Oh right, I was under the impression the contributors were also looking to continue contributing in the near future. Got it now. Thnxs
“Price is what you pay, value is what you get” - Warren Buffet. In an industry as nascent as crypto, I think transparency and structure are of the utmost importance if we want to drive long term value creation.
Hello from New York Healthcare costs are real and high. The Facilitator salary of 110k and PM salary of 75k are mid-range salaries. They were reasonable to all of the individuals I consulted. I made sure not to give our team too much credit out of the gate financially, but enough to make us a fair offer.
You are right, I am not at the top of the range of communications professionals, but I am a communications professional, a good operator, and the right person to start this team. Feel free to look over my credentials and commitment as a Facilitator.
Being effective in a communications role at MakerDAO also requires a good amount of background knowledge about the protocol. Of course, it is harder to find Smart Contract Engineers than communication professionals, but even they need to be the right fit.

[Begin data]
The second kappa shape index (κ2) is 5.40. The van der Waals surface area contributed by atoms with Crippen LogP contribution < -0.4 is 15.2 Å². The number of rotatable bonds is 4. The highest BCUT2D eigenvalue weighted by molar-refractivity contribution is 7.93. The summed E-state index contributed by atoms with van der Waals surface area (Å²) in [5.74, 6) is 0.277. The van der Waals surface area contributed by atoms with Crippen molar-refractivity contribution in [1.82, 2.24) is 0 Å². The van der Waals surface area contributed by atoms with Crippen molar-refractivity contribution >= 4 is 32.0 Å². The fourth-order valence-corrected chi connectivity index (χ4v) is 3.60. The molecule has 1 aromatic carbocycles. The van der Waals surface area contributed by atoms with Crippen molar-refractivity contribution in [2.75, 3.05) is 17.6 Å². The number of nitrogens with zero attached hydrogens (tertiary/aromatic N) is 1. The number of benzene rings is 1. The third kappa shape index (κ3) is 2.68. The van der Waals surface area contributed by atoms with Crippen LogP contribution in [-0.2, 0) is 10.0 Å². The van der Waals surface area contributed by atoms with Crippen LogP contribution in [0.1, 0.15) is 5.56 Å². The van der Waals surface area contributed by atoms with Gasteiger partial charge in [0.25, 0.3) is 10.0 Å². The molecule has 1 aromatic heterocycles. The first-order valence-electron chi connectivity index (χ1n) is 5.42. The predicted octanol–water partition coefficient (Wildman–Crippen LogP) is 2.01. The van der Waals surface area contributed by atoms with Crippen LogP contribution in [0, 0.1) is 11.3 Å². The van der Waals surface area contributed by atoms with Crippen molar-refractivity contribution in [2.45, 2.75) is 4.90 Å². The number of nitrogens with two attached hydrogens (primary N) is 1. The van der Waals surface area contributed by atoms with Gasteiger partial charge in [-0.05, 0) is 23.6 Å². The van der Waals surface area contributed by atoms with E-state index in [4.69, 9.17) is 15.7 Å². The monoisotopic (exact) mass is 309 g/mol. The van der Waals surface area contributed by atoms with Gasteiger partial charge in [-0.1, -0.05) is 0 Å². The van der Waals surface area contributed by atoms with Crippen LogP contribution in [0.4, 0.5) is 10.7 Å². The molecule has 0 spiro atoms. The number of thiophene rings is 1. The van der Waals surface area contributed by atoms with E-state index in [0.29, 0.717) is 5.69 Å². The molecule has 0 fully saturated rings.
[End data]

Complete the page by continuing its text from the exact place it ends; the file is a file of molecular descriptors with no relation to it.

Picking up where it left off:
All in all, we are launching with a team that is capable, qualified, fairly paid, and ready to serve MakerDAO. Nevertheless, we are interested in top-tier talent, so if you do know any communication PROs who you think would be interested in what we’re doing, don’t hesitate to introduce me!
The Salaries line includes two full time roles
My initial gut feeling was that the proposed salaries were too high but on closer inspection this is what is normal in NY. I do not really find any reason for opposing the proposal.
EDIT: I have (again) typed a bit much and did not read the original proposal well enough. Comments added to the MIP39 of COM-001
Thank you so much for the kind words of support and encouragement as always, @ElProgreso! While I worked with gov comms and helped establish the original working group as a community contributor, I will personally not be continuing onto COM-001 Core Unit as I am very excited to be working on another unit to continue growing the Maker community and ecosystem!
I do fully support the individuals listed in this proposal as I have personally worked with all of them and know that @Davidutro will do an incredible job both as a leader and as a communications professional! I have full confidence that this team is in great hands and will continue to provide valuable contributions to our community.
I don’t think this even close to a reasonable comparison. Typical qualifications for a Director of Investor Relations include:
- Bachelor + Advanced Degree (CFA, MBA, CPA)
- 8-10+ years of relevant experience in IR, Finance or on Wall Street
- Deep understanding of Capital and Financial Markets
- Strong background in Financial Modelling and Financial Reporting
Typical responsibilities include: